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On the reality of the quantum state


Quantum states are the key mathematical objects in quantum theory. It is therefore surprising that physicists have been unable to agree on what a quantum state truly represents. One possibility is that a pure quantum state corresponds directly to reality. However, there is a long history of suggestions that a quantum state (even a pure state) represents only knowledge or information about some aspect of reality. Here we show that any model in which a quantum state represents mere information about an underlying physical state of the system, and in which systems that are prepared independently have independent physical states, must make predictions that contradict those of quantum theory.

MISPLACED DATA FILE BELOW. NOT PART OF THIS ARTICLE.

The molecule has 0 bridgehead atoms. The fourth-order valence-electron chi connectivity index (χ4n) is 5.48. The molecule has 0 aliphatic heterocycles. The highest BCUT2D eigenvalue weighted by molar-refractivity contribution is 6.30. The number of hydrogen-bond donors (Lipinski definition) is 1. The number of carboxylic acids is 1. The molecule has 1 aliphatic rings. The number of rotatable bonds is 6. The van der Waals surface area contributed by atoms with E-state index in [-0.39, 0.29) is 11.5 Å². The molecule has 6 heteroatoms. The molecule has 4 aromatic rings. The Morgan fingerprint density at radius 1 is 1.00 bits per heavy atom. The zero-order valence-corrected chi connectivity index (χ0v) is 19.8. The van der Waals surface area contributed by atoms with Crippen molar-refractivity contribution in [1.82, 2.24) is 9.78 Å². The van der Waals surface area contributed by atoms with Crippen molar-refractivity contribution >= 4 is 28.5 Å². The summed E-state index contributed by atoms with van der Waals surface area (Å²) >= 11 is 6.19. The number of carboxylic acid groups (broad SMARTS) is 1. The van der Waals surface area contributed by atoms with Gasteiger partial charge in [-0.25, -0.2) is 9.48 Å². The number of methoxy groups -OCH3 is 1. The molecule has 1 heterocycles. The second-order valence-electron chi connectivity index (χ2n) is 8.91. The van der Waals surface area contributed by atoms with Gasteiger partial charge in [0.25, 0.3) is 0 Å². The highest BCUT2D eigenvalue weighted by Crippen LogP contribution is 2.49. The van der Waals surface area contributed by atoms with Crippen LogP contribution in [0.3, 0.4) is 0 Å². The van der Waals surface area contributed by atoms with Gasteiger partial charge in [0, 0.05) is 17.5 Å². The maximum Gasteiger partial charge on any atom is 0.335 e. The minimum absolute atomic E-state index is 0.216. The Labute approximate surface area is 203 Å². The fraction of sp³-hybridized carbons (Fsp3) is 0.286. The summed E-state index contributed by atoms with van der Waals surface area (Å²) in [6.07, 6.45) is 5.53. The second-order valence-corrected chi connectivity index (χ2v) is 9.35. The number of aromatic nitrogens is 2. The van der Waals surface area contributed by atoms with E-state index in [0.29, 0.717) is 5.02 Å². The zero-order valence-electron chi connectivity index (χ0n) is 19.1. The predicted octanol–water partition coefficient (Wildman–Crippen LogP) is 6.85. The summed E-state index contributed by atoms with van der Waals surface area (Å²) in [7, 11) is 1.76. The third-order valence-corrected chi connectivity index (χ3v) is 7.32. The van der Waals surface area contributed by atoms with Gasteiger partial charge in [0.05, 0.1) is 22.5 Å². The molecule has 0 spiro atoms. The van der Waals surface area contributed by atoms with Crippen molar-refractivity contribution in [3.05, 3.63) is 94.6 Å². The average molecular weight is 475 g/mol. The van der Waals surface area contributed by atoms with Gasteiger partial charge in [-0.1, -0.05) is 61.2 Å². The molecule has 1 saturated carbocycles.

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Figure 1: Physical properties.
Figure 2: The protocol.
Figure 3: The circuit.

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We thank K. Audenaert for code, and L. Hardy, M. Leifer and R. Spekkens for discussions. All authors are supported by the Engineering and Physical Sciences Research Council.

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M.F.P. devised the initial version of the result. All authors contributed to improvements in the result and the writing of the manuscript.

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Correspondence to Matthew F. Pusey.

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The authors declare no competing financial interests.

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Pusey, M., Barrett, J. & Rudolph, T. On the reality of the quantum state. Nature Phys 8, 475–478 (2012).

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